The second animal transformation is the Gastro Drill, which allows the player to dig through the sand, with movement restricted to four directions. Sandy areas often have obstacles or enemies embedded into them, so the player must steer around them, and the drill moves continuously unless it runs into a wall or a sleeping enemy. If the player digs into a space adjacent to an enemy, the enemy wakes up and begins pursuing him, although the player can drill into enemies to destroy them. Awakened enemies can only move along the areas that the player has drilled through, and the player's movement is much faster in drilled areas than in solid sand.

Next is the Bonker Tortoise, which can be used to slam downward and break destructible blocks. It can also be charged up to perform a Tasmanian Devil-style spinning motion that damages enemies, allows the player to move very quickly, and breaks destructible blocks horizontally. In addition, some areas feature special launchers that the player can enter to be fired along in a straight line, as indicated by the arrows on them. Blocks with only one arrow will hold the player for a moment before firing, whereas blocks with multiple arrows will hold the player until he presses toward one of the directions to be launched.

Next is the Sea Frog, which can swim underwater. Like the drill, it moves continuously and can only move in four directions, but the player must be careful of spiked objects. Before acquiring this form, Shantae is only able to swim along the surface of the water, and entering the water with any of the other animal forms causes her to transform back into her half-genie self. Throughout the game, the player regularly encounters bodies of water, but it takes a long time to learn the transformation required to traverse them. As such, once the player gains this ability, he’ll find numerous passageways and shortcuts open to him throughout the world.

The game’s animal transformations are the gameplay focus here, but Shantae does gain secondary magical abilities that are used to overcome specific puzzles. For instance, one ability allows her to see objects and enemies that are not visible, occasionally revealing hidden platforms, invisible enemies, or destructible objects containing gems. Another ability allows her to activate machinery and move objects, open electrically powered chests, or open doors. These actions are performed by dancing and then following up with a button press to select the desired magic spell. While there are quite a few places to use all of these spells, most of them are entirely optional.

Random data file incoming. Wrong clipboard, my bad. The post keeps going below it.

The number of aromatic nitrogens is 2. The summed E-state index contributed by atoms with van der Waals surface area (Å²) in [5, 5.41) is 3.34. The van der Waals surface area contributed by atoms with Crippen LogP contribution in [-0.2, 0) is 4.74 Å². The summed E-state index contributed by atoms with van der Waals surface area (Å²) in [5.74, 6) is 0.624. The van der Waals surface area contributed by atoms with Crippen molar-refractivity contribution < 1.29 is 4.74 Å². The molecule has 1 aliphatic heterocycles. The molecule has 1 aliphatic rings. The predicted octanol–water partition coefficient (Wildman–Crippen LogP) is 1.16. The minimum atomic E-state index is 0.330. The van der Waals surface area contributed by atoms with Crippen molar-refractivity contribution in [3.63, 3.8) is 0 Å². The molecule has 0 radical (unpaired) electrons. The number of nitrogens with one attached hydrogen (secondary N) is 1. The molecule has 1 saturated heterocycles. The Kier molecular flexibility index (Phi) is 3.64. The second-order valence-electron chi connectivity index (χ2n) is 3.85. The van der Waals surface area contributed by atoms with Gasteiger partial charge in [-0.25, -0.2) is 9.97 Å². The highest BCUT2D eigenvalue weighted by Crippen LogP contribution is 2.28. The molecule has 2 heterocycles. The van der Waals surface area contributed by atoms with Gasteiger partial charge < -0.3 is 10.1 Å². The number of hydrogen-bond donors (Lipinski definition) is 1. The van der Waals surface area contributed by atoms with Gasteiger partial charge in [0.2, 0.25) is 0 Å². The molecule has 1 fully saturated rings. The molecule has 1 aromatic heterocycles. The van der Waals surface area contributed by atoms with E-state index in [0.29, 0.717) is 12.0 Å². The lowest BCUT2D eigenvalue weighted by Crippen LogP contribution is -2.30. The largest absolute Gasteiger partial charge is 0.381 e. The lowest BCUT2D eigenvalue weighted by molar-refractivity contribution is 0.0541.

Shantae begins the game with three hearts in her health meter, which can be lost in quarter-heart increments. By exploring the environment, she discovers chests containing heart squids or golden nuggets. By collecting four heart squids and bringing them back to town, a squidsmith will pound them down and turn them into an additional unit of health, eventually extending Shantae's health meter to a maximum of 12 hearts.

Killing enemies or destroying objects allows the player to collect gems (currency) or small hearts that restore a single unit of health. On rare occasions, the player finds a large heart that restores more health, but killed enemies frequently drop food items which may be collected and stockpiled for future use. On top of this, the player is able to purchase and stockpile health and magic restoring potions, and he learns a healing spell early on as well. As a result, the player is rarely in danger of running out of health, making the difficulty level quite low.

In addition to purchasing potions from shops, the player can also purchase various magical abilities, most of which return from previous games. All of these are optional, but they can enhance the player’s defenses or allow him to attack enemies from a distance instead of relying on the shorter range of the hair whip. Offensive magic includes the ability to shoot flames, throw boomerangs, launch rockets, or fire super balls, and defensive magic includes temporary invincibility or swords that spin around Shantae to protect her. All of these abilities draw from a magic meter and all of them have three upgrade tiers.

Sometimes, killing an enemy results in it dropping a trading card. By collecting a certain number of cards from that enemy type (the number varies by enemy), the player can equip its card to receive a passive buff. Up to three cards may be equipped at a time, with many offering enhancements to Shantae’s magic-based attacks, such as making them fire more quickly or reducing magic consumption. In a nice touch, these abilities are often closely related to the type of enemy killed, such as the crab enemy unlocking the ability to crawl more quickly. Some cards enhance Shantae’s animal transformations, often allowing her to move more quickly in these forms. In addition, some special cards can only be purchased from card collectors in exchange for golden nuggets (found in treasure chests), which include such abilities as magic regeneration and increased attack strength.